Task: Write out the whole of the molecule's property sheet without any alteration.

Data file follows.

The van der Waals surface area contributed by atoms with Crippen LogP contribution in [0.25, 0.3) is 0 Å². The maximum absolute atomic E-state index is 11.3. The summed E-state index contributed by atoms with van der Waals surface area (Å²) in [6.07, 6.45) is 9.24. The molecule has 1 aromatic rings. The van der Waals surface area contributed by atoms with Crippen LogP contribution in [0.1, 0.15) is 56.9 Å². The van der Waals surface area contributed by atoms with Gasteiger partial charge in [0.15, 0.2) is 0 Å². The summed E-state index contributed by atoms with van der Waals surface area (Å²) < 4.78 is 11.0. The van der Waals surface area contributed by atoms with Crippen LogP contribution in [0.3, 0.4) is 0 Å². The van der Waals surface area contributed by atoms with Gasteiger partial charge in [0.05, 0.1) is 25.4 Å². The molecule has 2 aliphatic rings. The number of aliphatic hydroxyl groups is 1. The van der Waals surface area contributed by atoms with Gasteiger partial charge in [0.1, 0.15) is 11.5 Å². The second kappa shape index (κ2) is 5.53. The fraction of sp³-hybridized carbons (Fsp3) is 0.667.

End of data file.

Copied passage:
The van der Waals surface area contributed by atoms with Crippen LogP contribution in [0.25, 0.3) is 0 Å². The maximum absolute atomic E-state index is 11.3. The summed E-state index contributed by atoms with van der Waals surface area (Å²) in [6.07, 6.45) is 9.24. The molecule has 1 aromatic rings. The van der Waals surface area contributed by atoms with Crippen LogP contribution in [0.1, 0.15) is 56.9 Å². The van der Waals surface area contributed by atoms with Gasteiger partial charge in [0.15, 0.2) is 0 Å². The summed E-state index contributed by atoms with van der Waals surface area (Å²) < 4.78 is 11.0. The van der Waals surface area contributed by atoms with Crippen LogP contribution in [0.3, 0.4) is 0 Å². The van der Waals surface area contributed by atoms with Gasteiger partial charge in [0.05, 0.1) is 25.4 Å². The molecule has 2 aliphatic rings. The number of aliphatic hydroxyl groups is 1. The van der Waals surface area contributed by atoms with Gasteiger partial charge in [0.1, 0.15) is 11.5 Å². The second kappa shape index (κ2) is 5.53. The fraction of sp³-hybridized carbons (Fsp3) is 0.667.